Amy Goodman, host of the self-described progressive radio show Democracy Now!, is a revered investigative journalist and a media celebrity. Her program, hosted along with Juan Gonzalez, airs on more than 450 public, community, college, public access and satellite radio and television stations. Left-leaning individuals hailing from all walks of life, from Ivy League professors to pot-growing hippies, love her work. And for it she has garnered numerous awards and an impressive cast of intelligentsia friends (what up, Noam Chomsky?). Moreover, Goodman is regarded by many as heroic for her ongoing efforts to go "where the silence is."
But one begins to feel there is an air of artifice where Goodman has sought to lend a voice to the voiceless. It's just ... her tone. Or maybe her delivery. The way she turns a phrase, and how at the end she pauses and says the remaining words with a lowered tone and exaggerated emphasis. We can assume this is a mechanism designed for impact, not part of her normal speech pattern. It's unlikely she orders breakfast by saying, "I'll have a cup of coffee and ... a short stack."
Shifts in intonation aside, while Goodman relentlessly strides to call out the lies and betrayals of the mainstream media, her program seems to engage in the same games as these nemeses. Democracy Now!, as Goodman might have you believe, could be the one true voice amid a sea of phony, corporate, consolidated news sources. Consolidation, and the fraudulence tagging behind it, is an undeniable force all forms of independent media, not to mention the public, must reckon with. But this notion of Goodman as the bastion of independent news is unsettling because she is not a reporter, she is an advocacy journalist, a muckraker, and sometimes she's even a pundit.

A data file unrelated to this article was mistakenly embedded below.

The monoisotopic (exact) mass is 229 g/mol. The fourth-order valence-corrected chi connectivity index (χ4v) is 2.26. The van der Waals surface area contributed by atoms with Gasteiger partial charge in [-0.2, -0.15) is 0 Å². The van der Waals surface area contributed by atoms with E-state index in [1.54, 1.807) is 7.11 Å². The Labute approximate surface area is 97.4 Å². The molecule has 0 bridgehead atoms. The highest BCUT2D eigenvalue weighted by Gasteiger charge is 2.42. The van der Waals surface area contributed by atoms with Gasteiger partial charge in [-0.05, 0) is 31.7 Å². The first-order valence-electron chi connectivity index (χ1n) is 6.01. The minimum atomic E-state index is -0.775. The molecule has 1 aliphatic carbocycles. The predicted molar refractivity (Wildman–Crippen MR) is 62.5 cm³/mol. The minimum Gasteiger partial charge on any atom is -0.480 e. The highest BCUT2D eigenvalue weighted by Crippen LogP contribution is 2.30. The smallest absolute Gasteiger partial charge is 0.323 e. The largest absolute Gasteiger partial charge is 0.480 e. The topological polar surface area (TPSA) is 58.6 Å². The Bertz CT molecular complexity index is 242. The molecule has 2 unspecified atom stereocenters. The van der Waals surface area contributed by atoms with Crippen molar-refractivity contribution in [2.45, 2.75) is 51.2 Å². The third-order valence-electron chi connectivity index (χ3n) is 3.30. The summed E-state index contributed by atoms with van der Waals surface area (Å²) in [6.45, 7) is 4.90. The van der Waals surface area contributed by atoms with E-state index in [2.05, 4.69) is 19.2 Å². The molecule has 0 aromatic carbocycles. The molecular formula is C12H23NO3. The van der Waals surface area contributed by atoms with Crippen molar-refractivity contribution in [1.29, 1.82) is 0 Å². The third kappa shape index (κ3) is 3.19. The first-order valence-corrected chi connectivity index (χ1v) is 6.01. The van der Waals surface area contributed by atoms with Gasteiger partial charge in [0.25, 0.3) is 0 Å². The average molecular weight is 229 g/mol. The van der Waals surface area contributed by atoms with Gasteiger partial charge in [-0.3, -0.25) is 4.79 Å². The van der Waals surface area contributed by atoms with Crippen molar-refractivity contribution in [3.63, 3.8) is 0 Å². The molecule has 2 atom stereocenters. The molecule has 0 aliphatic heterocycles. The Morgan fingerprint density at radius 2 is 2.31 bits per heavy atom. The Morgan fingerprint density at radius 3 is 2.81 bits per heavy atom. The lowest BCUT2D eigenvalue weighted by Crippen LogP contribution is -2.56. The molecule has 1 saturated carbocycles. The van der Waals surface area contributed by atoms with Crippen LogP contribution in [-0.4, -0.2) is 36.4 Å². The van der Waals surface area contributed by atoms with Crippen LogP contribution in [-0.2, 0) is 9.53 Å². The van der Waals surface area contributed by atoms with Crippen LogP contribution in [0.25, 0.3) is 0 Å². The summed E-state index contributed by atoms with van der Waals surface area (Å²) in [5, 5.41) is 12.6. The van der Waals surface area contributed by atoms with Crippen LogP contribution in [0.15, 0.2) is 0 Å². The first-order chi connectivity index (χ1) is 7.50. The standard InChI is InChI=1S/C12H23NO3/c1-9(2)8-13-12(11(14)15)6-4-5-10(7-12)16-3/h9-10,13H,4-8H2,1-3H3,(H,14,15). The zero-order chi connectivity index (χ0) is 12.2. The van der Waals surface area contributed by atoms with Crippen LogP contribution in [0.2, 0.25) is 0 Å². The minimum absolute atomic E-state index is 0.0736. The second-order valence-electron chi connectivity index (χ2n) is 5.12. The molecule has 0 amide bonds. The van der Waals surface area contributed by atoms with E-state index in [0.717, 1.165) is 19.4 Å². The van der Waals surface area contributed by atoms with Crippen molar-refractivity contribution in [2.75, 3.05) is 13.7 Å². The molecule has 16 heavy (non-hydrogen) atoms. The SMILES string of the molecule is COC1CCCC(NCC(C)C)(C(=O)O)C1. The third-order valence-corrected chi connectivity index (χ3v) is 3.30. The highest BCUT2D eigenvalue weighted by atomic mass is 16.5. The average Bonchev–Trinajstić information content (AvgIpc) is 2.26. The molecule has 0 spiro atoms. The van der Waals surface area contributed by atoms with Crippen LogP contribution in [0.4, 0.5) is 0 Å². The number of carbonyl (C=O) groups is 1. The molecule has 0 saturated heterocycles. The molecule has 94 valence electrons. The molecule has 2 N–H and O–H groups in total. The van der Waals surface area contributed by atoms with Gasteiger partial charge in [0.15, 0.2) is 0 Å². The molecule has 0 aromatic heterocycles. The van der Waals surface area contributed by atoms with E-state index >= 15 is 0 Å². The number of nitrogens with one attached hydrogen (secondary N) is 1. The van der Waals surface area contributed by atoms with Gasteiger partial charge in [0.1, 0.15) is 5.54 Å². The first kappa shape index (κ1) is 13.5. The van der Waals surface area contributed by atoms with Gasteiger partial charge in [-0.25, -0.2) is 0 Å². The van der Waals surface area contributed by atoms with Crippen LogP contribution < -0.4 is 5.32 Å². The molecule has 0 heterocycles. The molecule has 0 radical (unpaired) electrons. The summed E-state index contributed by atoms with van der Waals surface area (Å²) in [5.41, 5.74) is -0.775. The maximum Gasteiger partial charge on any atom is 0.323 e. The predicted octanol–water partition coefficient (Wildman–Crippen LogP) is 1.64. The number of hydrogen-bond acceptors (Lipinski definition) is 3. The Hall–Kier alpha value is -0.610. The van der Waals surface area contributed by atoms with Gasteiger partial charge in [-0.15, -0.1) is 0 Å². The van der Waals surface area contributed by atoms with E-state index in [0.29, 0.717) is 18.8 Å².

For those not familiar with the genre of advocacy journalism, like muckraking and punditry, it is that which, according to Merriam-Webster, "advocates a cause or expresses a viewpoint." The problem is that advocacy journalism often lies beside regular news reporting, assuming the same objectivity. Only the media literate, who make up a small portion of the populace, can distinguish fact-based editorializing from fact-based reporting. This common journalistic conundrum is the problem with Democracy Now!—the show continues to be passed off as a news program, like Goodman is passed off as a simple journalist.
In our society pundits provide fodder, guidance and validation for our most blindly political members. It's not that Goodman doesn't do good work. At times, even when she's being a pundit, her stories, debates and interviews are brilliant. Unfortunately, Democracy Now!, with its rhetoric-drenched political waxing and air of self-righteousness, does a disservice to people of similar ideology by reiterating laughable leftist stereotypes, namely that of the "bleeding-heart liberal." Sadly, Goodman undermines herself and the rest of us by engaging in this myopic sleight of hand.